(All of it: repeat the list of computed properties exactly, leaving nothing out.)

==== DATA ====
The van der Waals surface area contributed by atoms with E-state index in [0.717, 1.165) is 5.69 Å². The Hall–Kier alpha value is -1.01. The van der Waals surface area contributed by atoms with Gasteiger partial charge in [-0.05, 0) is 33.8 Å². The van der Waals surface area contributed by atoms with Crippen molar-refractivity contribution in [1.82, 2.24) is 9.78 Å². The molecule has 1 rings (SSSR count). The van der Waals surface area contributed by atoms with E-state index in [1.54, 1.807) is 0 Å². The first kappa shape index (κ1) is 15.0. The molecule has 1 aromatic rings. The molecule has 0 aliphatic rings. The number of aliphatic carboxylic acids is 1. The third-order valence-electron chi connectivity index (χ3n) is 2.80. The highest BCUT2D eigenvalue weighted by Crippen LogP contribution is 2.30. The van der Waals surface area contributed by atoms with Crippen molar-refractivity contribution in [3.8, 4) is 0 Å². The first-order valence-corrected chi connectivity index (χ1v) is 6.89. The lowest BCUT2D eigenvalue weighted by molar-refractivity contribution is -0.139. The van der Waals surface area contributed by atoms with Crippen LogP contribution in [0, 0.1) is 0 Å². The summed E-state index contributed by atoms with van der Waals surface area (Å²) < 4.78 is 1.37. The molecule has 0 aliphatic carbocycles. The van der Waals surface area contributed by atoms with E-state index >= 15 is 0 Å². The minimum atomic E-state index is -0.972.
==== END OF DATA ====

The van der Waals surface area contributed by atoms with E-state index in [0.717, 1.165) is 5.69 Å². The Hall–Kier alpha value is -1.01. The van der Waals surface area contributed by atoms with Gasteiger partial charge in [-0.05, 0) is 33.8 Å². The van der Waals surface area contributed by atoms with Crippen molar-refractivity contribution in [1.82, 2.24) is 9.78 Å². The molecule has 1 rings (SSSR count). The van der Waals surface area contributed by atoms with E-state index in [1.54, 1.807) is 0 Å². The first kappa shape index (κ1) is 15.0. The molecule has 1 aromatic rings. The molecule has 0 aliphatic rings. The number of aliphatic carboxylic acids is 1. The third-order valence-electron chi connectivity index (χ3n) is 2.80. The highest BCUT2D eigenvalue weighted by Crippen LogP contribution is 2.30. The van der Waals surface area contributed by atoms with Crippen molar-refractivity contribution in [3.8, 4) is 0 Å². The first-order valence-corrected chi connectivity index (χ1v) is 6.89. The lowest BCUT2D eigenvalue weighted by molar-refractivity contribution is -0.139. The van der Waals surface area contributed by atoms with Crippen LogP contribution in [0, 0.1) is 0 Å². The summed E-state index contributed by atoms with van der Waals surface area (Å²) < 4.78 is 1.37. The molecule has 0 aliphatic carbocycles. The van der Waals surface area contributed by atoms with E-state index >= 15 is 0 Å². The minimum atomic E-state index is -0.972.